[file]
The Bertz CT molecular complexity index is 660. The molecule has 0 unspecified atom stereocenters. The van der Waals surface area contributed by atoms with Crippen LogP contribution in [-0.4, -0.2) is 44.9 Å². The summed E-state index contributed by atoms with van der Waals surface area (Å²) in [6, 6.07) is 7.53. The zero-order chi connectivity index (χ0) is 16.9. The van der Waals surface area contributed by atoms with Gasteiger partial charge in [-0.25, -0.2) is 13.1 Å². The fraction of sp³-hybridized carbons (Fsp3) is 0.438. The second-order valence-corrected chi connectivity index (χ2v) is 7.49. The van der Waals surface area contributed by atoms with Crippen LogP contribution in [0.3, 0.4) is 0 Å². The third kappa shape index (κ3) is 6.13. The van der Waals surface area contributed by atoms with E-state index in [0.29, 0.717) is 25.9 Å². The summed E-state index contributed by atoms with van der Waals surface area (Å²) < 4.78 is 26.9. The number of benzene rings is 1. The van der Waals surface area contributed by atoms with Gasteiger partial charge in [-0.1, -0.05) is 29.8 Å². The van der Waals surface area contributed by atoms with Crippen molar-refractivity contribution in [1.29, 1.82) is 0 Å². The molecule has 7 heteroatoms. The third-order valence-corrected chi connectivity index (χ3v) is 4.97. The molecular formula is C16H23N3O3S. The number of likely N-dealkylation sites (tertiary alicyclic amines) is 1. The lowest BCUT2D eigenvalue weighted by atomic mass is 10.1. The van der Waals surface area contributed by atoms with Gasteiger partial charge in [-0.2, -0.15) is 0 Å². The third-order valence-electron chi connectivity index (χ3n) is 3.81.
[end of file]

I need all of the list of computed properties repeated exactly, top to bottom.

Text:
The Bertz CT molecular complexity index is 660. The molecule has 0 unspecified atom stereocenters. The van der Waals surface area contributed by atoms with Crippen LogP contribution in [-0.4, -0.2) is 44.9 Å². The summed E-state index contributed by atoms with van der Waals surface area (Å²) in [6, 6.07) is 7.53. The zero-order chi connectivity index (χ0) is 16.9. The van der Waals surface area contributed by atoms with Gasteiger partial charge in [-0.25, -0.2) is 13.1 Å². The fraction of sp³-hybridized carbons (Fsp3) is 0.438. The second-order valence-corrected chi connectivity index (χ2v) is 7.49. The van der Waals surface area contributed by atoms with Crippen LogP contribution in [0.3, 0.4) is 0 Å². The third kappa shape index (κ3) is 6.13. The van der Waals surface area contributed by atoms with E-state index in [0.29, 0.717) is 25.9 Å². The summed E-state index contributed by atoms with van der Waals surface area (Å²) < 4.78 is 26.9. The number of benzene rings is 1. The van der Waals surface area contributed by atoms with Gasteiger partial charge in [-0.1, -0.05) is 29.8 Å². The van der Waals surface area contributed by atoms with Crippen molar-refractivity contribution in [1.29, 1.82) is 0 Å². The molecule has 7 heteroatoms. The third-order valence-corrected chi connectivity index (χ3v) is 4.97. The molecular formula is C16H23N3O3S. The number of likely N-dealkylation sites (tertiary alicyclic amines) is 1. The lowest BCUT2D eigenvalue weighted by atomic mass is 10.1. The van der Waals surface area contributed by atoms with Gasteiger partial charge in [-0.2, -0.15) is 0 Å². The third-order valence-electron chi connectivity index (χ3n) is 3.81.